Alison Croggon The Singing:
the fourth book of Pellinor
Walker Books 2008
As with the author, I finished (reading, in my case, writing, in hers) the Pellinor tetralogy with mixed feelings. Regret, first of all, because there was a sense of closure on the whole series: any hint of sequels was firmly dispelled by a note at the beginning of the appendices that outlined the subsequent history of Maerad, Hem and their friends, leaving little chance of another epic undertaking by the characters we had grown to know and love. But satisfaction, too, was there: that wrongs had been righted, balances restored and friendships deepened.
At the beginning of The Singing we pick up again the story of Maerad which was abandoned during The Crow. Maerad finds herself back at the bardic town of Innail where she had first been made aware of a life different from her upbringing as a slave, and temporarily finds a respite from her wanderings of close on a year. But she has much still to accomplish – finding her brother and solving the riddle of the Treesong, for example – and so begins the chain of events that lead up to the final confrontation.
I found much to enjoy in this final installment. Themes are re-visited but are never the same: there is a siege, but it is not the kind of siege that Hem experienced in Turbansk; we are re-acquainted with the elemental beings we have met before, the Landrost, the Winterking and Ardina, but the relationships between them and humankind have changed; and all the while the protagonists are growing in maturity, in powers, in insights, no longer the innocents abroad. And, with the pain of growing there come the sacrifices.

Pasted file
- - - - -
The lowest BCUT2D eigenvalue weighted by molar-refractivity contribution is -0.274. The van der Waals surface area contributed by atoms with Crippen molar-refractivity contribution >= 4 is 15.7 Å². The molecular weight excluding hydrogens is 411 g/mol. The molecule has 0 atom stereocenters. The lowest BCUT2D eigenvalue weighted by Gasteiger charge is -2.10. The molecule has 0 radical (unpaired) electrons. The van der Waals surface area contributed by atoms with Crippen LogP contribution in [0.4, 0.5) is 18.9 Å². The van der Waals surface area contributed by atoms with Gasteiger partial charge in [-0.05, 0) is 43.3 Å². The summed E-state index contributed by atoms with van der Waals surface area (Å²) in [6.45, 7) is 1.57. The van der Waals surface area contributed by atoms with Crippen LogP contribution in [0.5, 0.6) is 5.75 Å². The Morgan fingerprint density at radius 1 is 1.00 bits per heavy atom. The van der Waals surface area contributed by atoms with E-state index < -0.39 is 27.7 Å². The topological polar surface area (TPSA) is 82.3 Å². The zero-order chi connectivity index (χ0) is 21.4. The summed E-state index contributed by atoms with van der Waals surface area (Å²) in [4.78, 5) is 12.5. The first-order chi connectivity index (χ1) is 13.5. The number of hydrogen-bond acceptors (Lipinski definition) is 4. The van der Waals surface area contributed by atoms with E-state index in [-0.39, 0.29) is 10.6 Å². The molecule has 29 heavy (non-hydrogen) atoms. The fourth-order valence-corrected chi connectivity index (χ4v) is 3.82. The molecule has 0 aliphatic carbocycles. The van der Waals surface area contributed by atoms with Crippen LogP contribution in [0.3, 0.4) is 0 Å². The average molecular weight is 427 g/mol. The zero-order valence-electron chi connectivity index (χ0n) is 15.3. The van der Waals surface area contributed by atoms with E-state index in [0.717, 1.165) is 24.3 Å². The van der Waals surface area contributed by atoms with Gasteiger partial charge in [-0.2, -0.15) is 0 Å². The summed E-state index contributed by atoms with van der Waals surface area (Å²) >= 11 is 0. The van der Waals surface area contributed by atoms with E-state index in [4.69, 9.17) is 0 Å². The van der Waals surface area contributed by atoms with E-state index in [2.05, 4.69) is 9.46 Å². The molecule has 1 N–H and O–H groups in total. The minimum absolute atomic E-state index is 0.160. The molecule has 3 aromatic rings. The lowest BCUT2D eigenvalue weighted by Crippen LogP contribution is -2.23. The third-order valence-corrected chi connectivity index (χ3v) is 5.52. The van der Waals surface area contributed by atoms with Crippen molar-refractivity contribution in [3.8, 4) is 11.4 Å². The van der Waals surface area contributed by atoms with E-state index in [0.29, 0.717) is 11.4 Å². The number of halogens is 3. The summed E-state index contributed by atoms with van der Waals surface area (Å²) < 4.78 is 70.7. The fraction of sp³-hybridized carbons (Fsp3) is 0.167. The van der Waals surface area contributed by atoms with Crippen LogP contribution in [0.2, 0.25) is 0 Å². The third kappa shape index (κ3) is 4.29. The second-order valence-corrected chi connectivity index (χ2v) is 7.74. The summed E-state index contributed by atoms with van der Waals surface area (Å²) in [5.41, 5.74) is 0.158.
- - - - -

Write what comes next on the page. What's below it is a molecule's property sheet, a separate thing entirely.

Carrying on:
For this reader the Pellinor quartet has been a wonderful journey to shadow over the course of the narrative’s year, aided and abetted by the splendid cartography in each volume. I don’t agree with critics who feel the conclusion pat: after all, one of the purposes of fantasy, as with fairytales and other traditional stories, is to tease and cajole but ultimately to reach a satisfying resolution. But Croggon has also managed to invest her main characters with the kind of sympathy that we look for in friends, and for that the Pellinor books are raised above the ordinary. As Maerad is reputed to have written, “… the fairest sight | on this dark earth | is the face of the one you love.” If that is pat, then all human relationships are pat, and I can’t believe that is so.
In anticipation of a prequel, The Bone Queen, appearing any time soon, I’ve reposted reviews of Alison Croggon’s four Pellinor books; they first appeared in January and February 2013